I follow these findings to their logical conclusions. The conclusion is that guns don't knock people down like they do on TV. These findings may contradict what you believe about terminal ballistics, but keep in mind, there is much misinformation spread around, it is spread around by videogames and stereotypes and people with a flawed view of the physical properties of the universe. People make terminal ballistics out to be something it's not; people make up new mechanisms of action when they can't explain something. Again, feel free to express distrust in this article, but please do so with logical reasoning and not because stereotypes tell you that loud guns always kill in one shot and that a rifle is more lethal than a handgun just because it is.
    Liberate your mind

    Further Reading-
    These aren't exactly my sources, remember that I've been at this awhile, what I've found is from years and many many different websites and books; these are just a few websites and I couldn't find some of the really good ones.
    Last edited by mrsirr; 07-21-2015, 11:42 PM. Reason: Refining <- just put this here for easier access.

  • #2
    Specs, Nvidia GTX 780 TI, 32gigs of Ram, AMD FX 8350 (8 cores) at 4.00 ghz Windows 7 64bit professional



    • #3
      Just a few quick thoughts.....nothing earth shattering. I'm guilty of a 'quick read' of your post.

      As a hunter, we are always looking for that ideal cartridge and load that will reach our target and expel all of its energy within the target. I.e. energy is wasted once the bullet leaves its target, we 'want' the bullet to stop just before exiting the target. (I always think of that as terminal But I digress...

      Is there any taking into account what happens when the bullet hits solid matter, like a bone. For example, what is the effect of say (arbitrary calibers pulled out of thin air) a 115grain 9mm pistol bullet shot from a pistol at (arbitrary distance, also pulled from thin air) 50m vs a 150 grain .30-.06 rifle bullet (same distance) when it hits:
      a) the thigh bone
      b) the sternum. (other than both will hurt like hell)

      In war we generally deal with FMJ projectiles and not hollow point or partition bullets, so we won't go there (though I notice that many of the articles cited do mention them as it pertains to 'stopping power'). But it leads to my next question, as it is vaguely related.. Is there any measureable difference in effect upon tissue and cavity from the shape of the bullet? I'm thinking in terms of the rather rounded style of (oh say) a .45 cal bullet vs the sleek design of a boat tail spritzer bullet? Same velocity, same caliber. (so many variables in ballistics....)
      Last edited by Floyd; 07-28-2014, 12:39 AM.


      • #4
        Originally posted by Floyd View Post
        Is there any taking into account what happens when the bullet hits solid matter, like a bone. For example, what is the effect of say (arbitrary calibers pulled out of thin air) a 115grain 9mm pistol bullet shot from a pistol at (arbitrary distance, also pulled from thin air) 50m vs a 150 grain .30-.06 rifle bullet (same distance) when it hits:
        a) the thigh bone
        b) the sternum. (other than both will hurt like hell)
        Yeah bone can be kinda tricky, but sometimes not. It partially depends on how much resistance the bone presents. I think the vast majority of bullets will break through the sternum. The thigh bone is really big and thick so it can stop some bullets; in this case I think both rounds would break the thigh bone. Of course at every point that the bone breaks, energy from the bullet transfers and is released, so the bullet will be slowed down and the impact will usually destabilize the projectile. A good example of this is that, when striking a limb, .50 BMG may just pass straight through; but if it were to stirke a bone of sufficient resistance, it could draw enough of the bullet's energy and destabilize it enough that a significant portion of it's energy could be transfered, and for a round like that, it usually means you're going to lose that limb.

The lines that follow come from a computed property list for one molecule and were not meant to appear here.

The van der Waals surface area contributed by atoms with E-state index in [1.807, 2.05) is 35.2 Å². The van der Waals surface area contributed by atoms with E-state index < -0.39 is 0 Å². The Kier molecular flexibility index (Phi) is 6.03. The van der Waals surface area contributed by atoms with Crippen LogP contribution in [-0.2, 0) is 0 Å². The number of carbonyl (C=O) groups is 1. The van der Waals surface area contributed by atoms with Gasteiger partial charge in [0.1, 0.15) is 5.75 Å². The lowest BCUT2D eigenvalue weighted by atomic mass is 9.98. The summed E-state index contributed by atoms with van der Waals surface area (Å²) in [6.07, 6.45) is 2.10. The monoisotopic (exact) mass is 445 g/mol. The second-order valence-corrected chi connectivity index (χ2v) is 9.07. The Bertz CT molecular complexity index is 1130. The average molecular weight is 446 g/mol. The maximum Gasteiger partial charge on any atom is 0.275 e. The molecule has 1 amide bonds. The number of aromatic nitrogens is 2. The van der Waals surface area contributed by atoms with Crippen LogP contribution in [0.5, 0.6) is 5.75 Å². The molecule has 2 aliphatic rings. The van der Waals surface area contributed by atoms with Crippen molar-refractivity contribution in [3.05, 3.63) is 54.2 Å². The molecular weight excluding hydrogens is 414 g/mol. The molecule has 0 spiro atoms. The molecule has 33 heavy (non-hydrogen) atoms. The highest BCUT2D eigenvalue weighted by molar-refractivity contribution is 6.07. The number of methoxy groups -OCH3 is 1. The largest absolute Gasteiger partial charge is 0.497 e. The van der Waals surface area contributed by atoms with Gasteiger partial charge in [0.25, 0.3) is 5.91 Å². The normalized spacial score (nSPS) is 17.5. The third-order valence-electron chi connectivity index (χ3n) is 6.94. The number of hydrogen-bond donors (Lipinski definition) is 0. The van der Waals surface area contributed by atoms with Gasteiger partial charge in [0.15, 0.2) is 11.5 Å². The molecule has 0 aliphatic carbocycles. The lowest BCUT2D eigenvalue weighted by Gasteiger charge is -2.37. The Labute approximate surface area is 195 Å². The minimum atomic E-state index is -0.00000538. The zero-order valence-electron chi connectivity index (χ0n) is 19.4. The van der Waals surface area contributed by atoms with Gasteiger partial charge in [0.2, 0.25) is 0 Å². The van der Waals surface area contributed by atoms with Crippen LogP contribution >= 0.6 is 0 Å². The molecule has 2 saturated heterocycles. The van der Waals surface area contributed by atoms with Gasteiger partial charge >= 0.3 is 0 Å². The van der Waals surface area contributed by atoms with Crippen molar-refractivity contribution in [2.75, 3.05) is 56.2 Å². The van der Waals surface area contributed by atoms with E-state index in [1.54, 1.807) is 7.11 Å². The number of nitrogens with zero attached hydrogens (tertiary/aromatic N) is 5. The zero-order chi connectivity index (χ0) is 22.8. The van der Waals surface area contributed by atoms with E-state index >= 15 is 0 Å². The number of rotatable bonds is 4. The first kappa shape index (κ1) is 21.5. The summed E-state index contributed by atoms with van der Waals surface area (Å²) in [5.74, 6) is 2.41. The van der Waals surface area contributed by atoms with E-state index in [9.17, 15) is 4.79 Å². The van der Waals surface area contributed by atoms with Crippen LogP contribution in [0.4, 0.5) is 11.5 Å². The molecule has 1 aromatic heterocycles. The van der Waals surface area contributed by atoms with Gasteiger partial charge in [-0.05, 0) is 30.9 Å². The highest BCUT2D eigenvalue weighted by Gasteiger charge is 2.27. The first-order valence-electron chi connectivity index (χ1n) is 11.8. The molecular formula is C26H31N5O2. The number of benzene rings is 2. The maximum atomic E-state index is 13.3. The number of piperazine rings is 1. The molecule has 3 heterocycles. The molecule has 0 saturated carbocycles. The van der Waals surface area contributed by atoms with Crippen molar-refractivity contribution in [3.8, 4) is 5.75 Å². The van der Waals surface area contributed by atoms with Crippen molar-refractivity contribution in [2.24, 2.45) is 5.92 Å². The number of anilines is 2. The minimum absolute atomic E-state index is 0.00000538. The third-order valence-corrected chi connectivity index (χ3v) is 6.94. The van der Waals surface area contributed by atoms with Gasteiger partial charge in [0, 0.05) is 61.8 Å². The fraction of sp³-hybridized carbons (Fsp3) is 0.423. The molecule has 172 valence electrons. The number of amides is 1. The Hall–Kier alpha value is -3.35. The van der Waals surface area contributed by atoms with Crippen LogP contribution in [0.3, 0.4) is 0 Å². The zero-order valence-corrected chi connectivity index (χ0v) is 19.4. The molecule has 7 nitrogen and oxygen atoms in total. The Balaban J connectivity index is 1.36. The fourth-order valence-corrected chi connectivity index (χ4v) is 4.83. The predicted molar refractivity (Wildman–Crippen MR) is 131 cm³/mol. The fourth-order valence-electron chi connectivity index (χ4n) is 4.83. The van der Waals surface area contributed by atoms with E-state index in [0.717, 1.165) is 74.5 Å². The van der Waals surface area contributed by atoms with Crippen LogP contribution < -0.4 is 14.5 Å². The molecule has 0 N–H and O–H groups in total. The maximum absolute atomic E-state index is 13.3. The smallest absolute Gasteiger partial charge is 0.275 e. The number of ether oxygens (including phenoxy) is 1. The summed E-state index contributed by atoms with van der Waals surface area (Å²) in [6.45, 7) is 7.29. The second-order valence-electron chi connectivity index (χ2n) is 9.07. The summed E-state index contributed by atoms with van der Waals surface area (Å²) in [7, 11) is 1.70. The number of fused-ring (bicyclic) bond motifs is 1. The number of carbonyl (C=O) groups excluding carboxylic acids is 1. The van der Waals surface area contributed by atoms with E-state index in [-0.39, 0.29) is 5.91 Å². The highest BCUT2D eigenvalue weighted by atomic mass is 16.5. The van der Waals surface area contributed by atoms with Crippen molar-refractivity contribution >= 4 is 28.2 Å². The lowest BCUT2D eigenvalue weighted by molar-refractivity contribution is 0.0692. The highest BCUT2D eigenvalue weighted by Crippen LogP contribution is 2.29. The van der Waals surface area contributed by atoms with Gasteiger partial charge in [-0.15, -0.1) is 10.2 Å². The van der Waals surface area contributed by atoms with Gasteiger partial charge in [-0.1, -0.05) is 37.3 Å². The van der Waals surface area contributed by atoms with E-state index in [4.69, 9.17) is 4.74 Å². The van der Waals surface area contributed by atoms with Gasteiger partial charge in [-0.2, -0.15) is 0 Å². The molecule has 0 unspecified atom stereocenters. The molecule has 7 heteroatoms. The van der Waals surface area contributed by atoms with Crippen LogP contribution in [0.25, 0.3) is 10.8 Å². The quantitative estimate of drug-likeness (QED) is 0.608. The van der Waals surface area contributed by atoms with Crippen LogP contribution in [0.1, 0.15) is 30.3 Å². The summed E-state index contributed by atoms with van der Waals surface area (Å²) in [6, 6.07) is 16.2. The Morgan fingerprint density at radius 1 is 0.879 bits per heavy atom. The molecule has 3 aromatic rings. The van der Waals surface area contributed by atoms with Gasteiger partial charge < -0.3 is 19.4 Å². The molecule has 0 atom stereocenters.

Originally posted by Floyd View Post
        In war we generally deal with FMJ projectiles and not hollow point or partition bullets, so we won't go there (though I notice that many of the articles cited do mention them as it pertains to 'stopping power'). But it leads to my next question, as it is vaguely related.. Is there any measureable difference in effect upon tissue and cavity from the shape of the bullet? I'm thinking in terms of the rather rounded style of (oh say) a .45 cal bullet vs the sleek design of a boat tail spritzer bullet? Same velocity, same caliber. (so many variables in ballistics....)
        There is technically a difference in energy loss for different shapes. A less hydrodynamic bullet (round nose .45) will transfer more of it's energy as it penetrates due to its inefficient shape. This means it would proportionately make a larger temporary cavity when penetrating on a linear path. However, given that most spitzer rounds are used by more powerful rounds, there's more energy there anyway. Of course the final nail in the coffin is that neither will make very much temporary cavity unless they upset. So the answer is that there isn't really a notable difference.
        Although a pointy bullet traveling at lower velocities is more likely to make a permanent cavity with the diameter of the very tip of the bullet instead of the widest point, since tissue is elastic.

        Anybody else can chime in or whatevs. <- just put this here for easier access.


        • #5
          regarding hydrostatic shock. Can that actually also be related to physical weaknesses in the people shot? Like in the case of the brain hemorrhage having unusually weak blood vessels or even clogged arteries?

          Also regarding shape of bullets ive read somewhere sometime that german 7.62 nato rounds are different from the american ones in shape and thus they fragment heavily when they enter the body causing much more damage.

          Hail and Kill


          • #6
            Yeah I'd imagine that internal hemmoraging thing could vary. Alot of factors can't be predicted because they're always different. And yeah, the German 7.62 round has a thinner jacket, I think it's a cupronickel plated steel jacket and it is a lot more likely to fragment in tissue because of that.
   <- just put this here for easier access.